The major change in the Bill states that UK financial regulators will have to consider the ongoing competitiveness of the sector when rulemaking. This will sit as a ‘secondary’ objective after consumer and market protection.
Peter Allen, Partner and Co-Head of Financial Services at RSM UK, describes the change as a “compromise between industry lobbying [which wanted regulators forced to promote the competitiveness of the UK financial services industry] and the regulators, who publicly resisted any new objective”.
While the pro-competition rule, and another pledging to reform Solvency II, with an expectation that capital adequacy rules will be relaxed to potentially unleash cash for investment by insurers, were the big headliners, a few lines in the Bill could lead to more fundamental change.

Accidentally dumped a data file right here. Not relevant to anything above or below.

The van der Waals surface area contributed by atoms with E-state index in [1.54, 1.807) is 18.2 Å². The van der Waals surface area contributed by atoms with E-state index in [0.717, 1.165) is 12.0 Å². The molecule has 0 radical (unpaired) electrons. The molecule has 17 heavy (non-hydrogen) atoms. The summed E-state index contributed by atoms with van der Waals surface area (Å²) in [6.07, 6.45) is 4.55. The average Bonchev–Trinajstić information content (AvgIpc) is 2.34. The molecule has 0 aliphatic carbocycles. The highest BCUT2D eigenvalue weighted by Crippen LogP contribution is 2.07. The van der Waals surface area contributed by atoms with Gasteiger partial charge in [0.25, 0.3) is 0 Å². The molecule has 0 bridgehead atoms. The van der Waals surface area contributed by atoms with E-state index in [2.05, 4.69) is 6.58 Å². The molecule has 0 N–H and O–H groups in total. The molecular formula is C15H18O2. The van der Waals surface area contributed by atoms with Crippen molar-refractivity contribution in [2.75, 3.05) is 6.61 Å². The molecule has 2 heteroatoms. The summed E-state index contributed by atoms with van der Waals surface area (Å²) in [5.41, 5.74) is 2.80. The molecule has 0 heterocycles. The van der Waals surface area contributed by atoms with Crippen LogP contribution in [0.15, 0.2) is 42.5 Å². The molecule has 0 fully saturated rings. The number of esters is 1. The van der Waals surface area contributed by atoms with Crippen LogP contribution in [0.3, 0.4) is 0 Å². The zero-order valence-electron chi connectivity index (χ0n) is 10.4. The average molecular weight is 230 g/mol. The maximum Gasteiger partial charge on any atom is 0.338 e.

This is the ‘rule review’ power. It will enable the government to direct the regulators to review their rules where it is in the public interest, as well as a power to require regulators to make rules.
It has been suggested that these powers will expose the UK regulators to a greater degree of political interference than is currently the case.
Detail on these new powers is currently scant. However, lawyers at Freshfields Bruckhaus Deringer believe it is likely these powers will be among the more controversial aspects of the Bill as it passes through the legislative process.
You can read more from the Financial Services Faculty here: Understanding the Financial Services and Markets Bill
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